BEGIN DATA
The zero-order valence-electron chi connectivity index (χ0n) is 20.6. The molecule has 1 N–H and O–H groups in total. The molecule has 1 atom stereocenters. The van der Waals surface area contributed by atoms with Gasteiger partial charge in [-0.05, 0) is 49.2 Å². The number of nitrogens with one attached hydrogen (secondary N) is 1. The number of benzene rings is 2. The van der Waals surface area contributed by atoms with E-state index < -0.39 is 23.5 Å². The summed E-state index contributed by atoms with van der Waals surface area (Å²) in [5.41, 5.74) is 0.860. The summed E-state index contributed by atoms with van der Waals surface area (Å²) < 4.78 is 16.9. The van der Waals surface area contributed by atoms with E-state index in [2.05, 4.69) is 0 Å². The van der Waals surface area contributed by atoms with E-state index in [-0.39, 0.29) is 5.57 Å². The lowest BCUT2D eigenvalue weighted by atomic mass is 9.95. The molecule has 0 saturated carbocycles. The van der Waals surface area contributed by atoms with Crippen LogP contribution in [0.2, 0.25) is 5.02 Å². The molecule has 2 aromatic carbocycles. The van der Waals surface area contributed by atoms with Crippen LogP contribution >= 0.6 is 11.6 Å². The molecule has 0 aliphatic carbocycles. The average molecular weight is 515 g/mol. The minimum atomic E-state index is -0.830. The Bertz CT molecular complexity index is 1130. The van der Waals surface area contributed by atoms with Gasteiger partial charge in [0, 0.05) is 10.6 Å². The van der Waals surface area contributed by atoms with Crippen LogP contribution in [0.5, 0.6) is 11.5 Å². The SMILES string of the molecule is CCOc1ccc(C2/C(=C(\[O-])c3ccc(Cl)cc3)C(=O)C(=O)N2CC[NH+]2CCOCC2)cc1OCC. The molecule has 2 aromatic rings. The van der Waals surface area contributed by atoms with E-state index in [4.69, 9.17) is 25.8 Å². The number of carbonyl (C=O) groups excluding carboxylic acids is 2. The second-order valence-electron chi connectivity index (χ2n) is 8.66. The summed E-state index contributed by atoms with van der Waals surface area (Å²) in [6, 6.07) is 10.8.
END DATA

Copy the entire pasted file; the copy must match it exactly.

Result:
The zero-order valence-electron chi connectivity index (χ0n) is 20.6. The molecule has 1 N–H and O–H groups in total. The molecule has 1 atom stereocenters. The van der Waals surface area contributed by atoms with Gasteiger partial charge in [-0.05, 0) is 49.2 Å². The number of nitrogens with one attached hydrogen (secondary N) is 1. The number of benzene rings is 2. The van der Waals surface area contributed by atoms with E-state index < -0.39 is 23.5 Å². The summed E-state index contributed by atoms with van der Waals surface area (Å²) in [5.41, 5.74) is 0.860. The summed E-state index contributed by atoms with van der Waals surface area (Å²) < 4.78 is 16.9. The van der Waals surface area contributed by atoms with E-state index in [2.05, 4.69) is 0 Å². The van der Waals surface area contributed by atoms with E-state index in [-0.39, 0.29) is 5.57 Å². The lowest BCUT2D eigenvalue weighted by atomic mass is 9.95. The molecule has 0 saturated carbocycles. The van der Waals surface area contributed by atoms with Crippen LogP contribution in [0.2, 0.25) is 5.02 Å². The molecule has 2 aromatic carbocycles. The van der Waals surface area contributed by atoms with Crippen LogP contribution >= 0.6 is 11.6 Å². The molecule has 0 aliphatic carbocycles. The average molecular weight is 515 g/mol. The minimum atomic E-state index is -0.830. The Bertz CT molecular complexity index is 1130. The van der Waals surface area contributed by atoms with Gasteiger partial charge in [0, 0.05) is 10.6 Å². The van der Waals surface area contributed by atoms with Crippen LogP contribution in [0.5, 0.6) is 11.5 Å². The SMILES string of the molecule is CCOc1ccc(C2/C(=C(\[O-])c3ccc(Cl)cc3)C(=O)C(=O)N2CC[NH+]2CCOCC2)cc1OCC. The molecule has 2 aromatic rings. The van der Waals surface area contributed by atoms with E-state index in [4.69, 9.17) is 25.8 Å². The number of carbonyl (C=O) groups excluding carboxylic acids is 2. The second-order valence-electron chi connectivity index (χ2n) is 8.66. The summed E-state index contributed by atoms with van der Waals surface area (Å²) in [6, 6.07) is 10.8.